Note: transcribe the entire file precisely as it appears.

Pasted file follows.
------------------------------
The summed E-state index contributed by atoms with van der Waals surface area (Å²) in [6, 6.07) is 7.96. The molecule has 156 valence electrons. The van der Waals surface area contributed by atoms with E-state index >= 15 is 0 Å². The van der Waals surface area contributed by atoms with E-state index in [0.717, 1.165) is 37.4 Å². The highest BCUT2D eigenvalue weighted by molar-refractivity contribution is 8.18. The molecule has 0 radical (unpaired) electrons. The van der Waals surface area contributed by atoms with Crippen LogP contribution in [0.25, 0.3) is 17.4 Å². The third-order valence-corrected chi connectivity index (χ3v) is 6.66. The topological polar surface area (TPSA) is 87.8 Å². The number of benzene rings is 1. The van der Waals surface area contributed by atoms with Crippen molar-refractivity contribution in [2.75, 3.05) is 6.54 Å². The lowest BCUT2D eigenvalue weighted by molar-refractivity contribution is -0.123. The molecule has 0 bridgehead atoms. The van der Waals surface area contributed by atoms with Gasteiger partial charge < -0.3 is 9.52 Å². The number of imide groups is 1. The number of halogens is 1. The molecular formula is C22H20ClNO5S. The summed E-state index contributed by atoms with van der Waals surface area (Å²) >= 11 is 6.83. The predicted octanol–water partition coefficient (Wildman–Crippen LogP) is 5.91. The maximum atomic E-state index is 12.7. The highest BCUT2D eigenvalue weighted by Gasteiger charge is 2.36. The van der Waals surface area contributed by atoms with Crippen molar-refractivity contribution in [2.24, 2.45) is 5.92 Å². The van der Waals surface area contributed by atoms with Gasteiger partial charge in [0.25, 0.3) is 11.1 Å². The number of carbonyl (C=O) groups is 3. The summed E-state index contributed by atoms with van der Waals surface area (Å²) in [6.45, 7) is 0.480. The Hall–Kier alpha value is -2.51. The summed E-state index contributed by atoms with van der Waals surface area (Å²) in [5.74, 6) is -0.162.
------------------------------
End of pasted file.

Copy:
The summed E-state index contributed by atoms with van der Waals surface area (Å²) in [6, 6.07) is 7.96. The molecule has 156 valence electrons. The van der Waals surface area contributed by atoms with E-state index >= 15 is 0 Å². The van der Waals surface area contributed by atoms with E-state index in [0.717, 1.165) is 37.4 Å². The highest BCUT2D eigenvalue weighted by molar-refractivity contribution is 8.18. The molecule has 0 radical (unpaired) electrons. The van der Waals surface area contributed by atoms with Crippen LogP contribution in [0.25, 0.3) is 17.4 Å². The third-order valence-corrected chi connectivity index (χ3v) is 6.66. The topological polar surface area (TPSA) is 87.8 Å². The number of benzene rings is 1. The van der Waals surface area contributed by atoms with Crippen molar-refractivity contribution in [2.75, 3.05) is 6.54 Å². The lowest BCUT2D eigenvalue weighted by molar-refractivity contribution is -0.123. The molecule has 0 bridgehead atoms. The van der Waals surface area contributed by atoms with Gasteiger partial charge < -0.3 is 9.52 Å². The number of imide groups is 1. The number of halogens is 1. The molecular formula is C22H20ClNO5S. The summed E-state index contributed by atoms with van der Waals surface area (Å²) >= 11 is 6.83. The predicted octanol–water partition coefficient (Wildman–Crippen LogP) is 5.91. The maximum atomic E-state index is 12.7. The highest BCUT2D eigenvalue weighted by Gasteiger charge is 2.36. The van der Waals surface area contributed by atoms with Crippen molar-refractivity contribution in [2.24, 2.45) is 5.92 Å². The van der Waals surface area contributed by atoms with Gasteiger partial charge in [0.25, 0.3) is 11.1 Å². The number of carbonyl (C=O) groups is 3. The summed E-state index contributed by atoms with van der Waals surface area (Å²) in [6.45, 7) is 0.480. The Hall–Kier alpha value is -2.51. The summed E-state index contributed by atoms with van der Waals surface area (Å²) in [5.74, 6) is -0.162.